Saturday 26 May 2012

Why I Love Using Film (26/05/2012)

I get a lot of funny looks when I change a roll of film, or tell people that my Nikon FM3A is a film camera. Most people associate the term "film" with the movies and cinema, and almost every time I say that I shoot film, I get a response along the lines of: "Oh what kind of films do you make?".

Nikon FM3A + Nikon E-Series 28mm Lens on Neopan 1600 @ ISO1600 Developed in Stock Microphen
To most people film photography is a relic of the past, or an extinct dinosaur. However to many people like me, it's a way of true self expression, the only tangible way of capturing the moment and keeping it carefully stored and archived for decades. Treasuring that moment and reliving it every time you hold the negative up to some light. Those negatives can be touched, held, and even smelled if you wanted to.

Nikon FM3A + Nikon E-Series 35mm Lens on Neopan 1600 @ ISO3200 Developed in Stock Microphen
Okay okay, those who know me, know that I'm not really an obsessed romantic and that's not really how I feel about film.
Yes, there is the side of me that connects with that romantic sentiment, but there is a logic behind me shooting on film.
The main reason is that on the street it allows me to concentrate more on what's around me, and not obsess about getting a good picture. I see something, I compose the shot, focus, shoot, and move one. I can't review the photo to check whether it's in focus, or displays camera shake. I can't see if my composition is spot on. I don't obsess with any of those things when I'm shooting film. And why should I?
You see, I shoot street photography because I enjoy it. For me it's not a competitive sport, or a way to earn a living (quite the contrary). It's just a passion, a simple pleasure, a way to zone out and forget about everything else. There's nothing else quite like that Zen like state.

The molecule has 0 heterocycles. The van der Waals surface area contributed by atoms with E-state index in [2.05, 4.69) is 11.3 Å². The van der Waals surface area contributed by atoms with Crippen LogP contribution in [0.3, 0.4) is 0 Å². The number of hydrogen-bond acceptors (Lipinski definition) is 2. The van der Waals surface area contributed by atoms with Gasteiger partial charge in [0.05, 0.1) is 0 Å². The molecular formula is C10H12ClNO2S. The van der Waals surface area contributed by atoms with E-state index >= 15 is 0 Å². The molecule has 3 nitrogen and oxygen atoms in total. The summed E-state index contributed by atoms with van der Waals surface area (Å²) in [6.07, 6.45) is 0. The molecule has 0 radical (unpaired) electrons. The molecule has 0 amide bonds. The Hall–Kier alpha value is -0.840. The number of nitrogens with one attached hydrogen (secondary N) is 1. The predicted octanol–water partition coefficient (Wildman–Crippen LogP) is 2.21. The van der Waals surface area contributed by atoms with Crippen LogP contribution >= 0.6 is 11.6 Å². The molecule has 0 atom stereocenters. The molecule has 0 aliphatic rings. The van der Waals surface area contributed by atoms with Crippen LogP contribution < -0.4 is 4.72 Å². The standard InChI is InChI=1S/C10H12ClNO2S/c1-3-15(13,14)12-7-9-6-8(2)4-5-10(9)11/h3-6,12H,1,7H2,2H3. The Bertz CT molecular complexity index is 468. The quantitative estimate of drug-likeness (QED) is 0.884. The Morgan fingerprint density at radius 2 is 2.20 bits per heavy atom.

When I shoot digital though on the other hand, I tend to find myself pixel peeping and making sure that my focus is right, that there's no motion blur, checking that the image is sharp, etc., etc.

Nikon FM3A + Nikon E-Series 35mm Lens on Neopan 1600 @ ISO3200 Developed in Stock Microphen
Even when it comes to my work flow of processing and editing, film is just so much of a pleasure. Yes, it's hard work, but ultimately like everything else which takes time and dedication it is the rewarding feeling of outcome which makes it worthwhile.
Once you develop you roll of film, wait for it to dry, cut it up to strips of 6 frames and scan them, they are done! That's it. Of course you can tweak the images slightly once they are scanned but there's only so much you can do with a grainy  black and white photo. It's already how I want it to look and there was little or no manipulation needed along the way.
Unlike digital, there's no converting your files to black and white, no trying to salvage under/overexposed photos only for them to look like a dogs dinner (if the exposure is wrong just ditch it), no worrying that there's too much noise in the shadows and the highlights are blown. The film does what your brain had wanted it to do automatically. It's magic!

As long as I can find rolls of high speed black & white film (unfortunately my favourite film, Neopan 1600 has been discontinued by Fujifilm) and B&W darkroom chemicals, I will continue shooting film for my street photography.

Nikon FM3A + Nikon E-Series 35mm Lens on Neopan 1600 @ ISO3200 Developed in Stock Microphen

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